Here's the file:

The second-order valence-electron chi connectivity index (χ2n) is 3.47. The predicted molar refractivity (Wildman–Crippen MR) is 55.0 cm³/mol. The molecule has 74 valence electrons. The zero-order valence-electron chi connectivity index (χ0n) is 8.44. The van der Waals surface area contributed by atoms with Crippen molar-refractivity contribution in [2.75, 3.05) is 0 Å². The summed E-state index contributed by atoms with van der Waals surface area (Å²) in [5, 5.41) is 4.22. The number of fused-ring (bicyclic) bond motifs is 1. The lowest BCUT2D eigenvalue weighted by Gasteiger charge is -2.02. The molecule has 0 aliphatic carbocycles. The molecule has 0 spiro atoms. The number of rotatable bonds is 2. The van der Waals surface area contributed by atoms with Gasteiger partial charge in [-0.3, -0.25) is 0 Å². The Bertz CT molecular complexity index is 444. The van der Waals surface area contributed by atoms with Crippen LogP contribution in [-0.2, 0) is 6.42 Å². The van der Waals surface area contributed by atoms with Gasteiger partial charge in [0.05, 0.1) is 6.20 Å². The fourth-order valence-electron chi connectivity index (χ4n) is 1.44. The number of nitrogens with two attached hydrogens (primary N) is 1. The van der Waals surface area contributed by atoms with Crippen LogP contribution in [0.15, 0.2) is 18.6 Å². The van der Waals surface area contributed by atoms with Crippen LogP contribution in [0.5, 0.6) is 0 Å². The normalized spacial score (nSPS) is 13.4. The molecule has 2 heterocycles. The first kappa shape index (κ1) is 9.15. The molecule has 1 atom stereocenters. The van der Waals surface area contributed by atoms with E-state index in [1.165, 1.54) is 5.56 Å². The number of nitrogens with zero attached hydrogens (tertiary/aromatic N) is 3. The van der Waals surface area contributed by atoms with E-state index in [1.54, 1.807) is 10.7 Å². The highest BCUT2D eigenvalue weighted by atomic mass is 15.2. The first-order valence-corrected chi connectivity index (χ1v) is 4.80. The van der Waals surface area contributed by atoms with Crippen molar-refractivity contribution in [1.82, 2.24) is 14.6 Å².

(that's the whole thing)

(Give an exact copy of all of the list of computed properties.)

The second-order valence-electron chi connectivity index (χ2n) is 3.47. The predicted molar refractivity (Wildman–Crippen MR) is 55.0 cm³/mol. The molecule has 74 valence electrons. The zero-order valence-electron chi connectivity index (χ0n) is 8.44. The van der Waals surface area contributed by atoms with Crippen molar-refractivity contribution in [2.75, 3.05) is 0 Å². The summed E-state index contributed by atoms with van der Waals surface area (Å²) in [5, 5.41) is 4.22. The number of fused-ring (bicyclic) bond motifs is 1. The lowest BCUT2D eigenvalue weighted by Gasteiger charge is -2.02. The molecule has 0 aliphatic carbocycles. The molecule has 0 spiro atoms. The number of rotatable bonds is 2. The van der Waals surface area contributed by atoms with Gasteiger partial charge in [-0.3, -0.25) is 0 Å². The Bertz CT molecular complexity index is 444. The van der Waals surface area contributed by atoms with Crippen LogP contribution in [-0.2, 0) is 6.42 Å². The van der Waals surface area contributed by atoms with Gasteiger partial charge in [0.05, 0.1) is 6.20 Å². The fourth-order valence-electron chi connectivity index (χ4n) is 1.44. The number of nitrogens with two attached hydrogens (primary N) is 1. The van der Waals surface area contributed by atoms with Crippen LogP contribution in [0.15, 0.2) is 18.6 Å². The van der Waals surface area contributed by atoms with Crippen LogP contribution in [0.5, 0.6) is 0 Å². The normalized spacial score (nSPS) is 13.4. The molecule has 2 heterocycles. The first kappa shape index (κ1) is 9.15. The molecule has 1 atom stereocenters. The van der Waals surface area contributed by atoms with E-state index in [1.165, 1.54) is 5.56 Å². The number of nitrogens with zero attached hydrogens (tertiary/aromatic N) is 3. The van der Waals surface area contributed by atoms with E-state index in [1.54, 1.807) is 10.7 Å². The highest BCUT2D eigenvalue weighted by atomic mass is 15.2. The first-order valence-corrected chi connectivity index (χ1v) is 4.80. The van der Waals surface area contributed by atoms with Crippen molar-refractivity contribution in [1.82, 2.24) is 14.6 Å².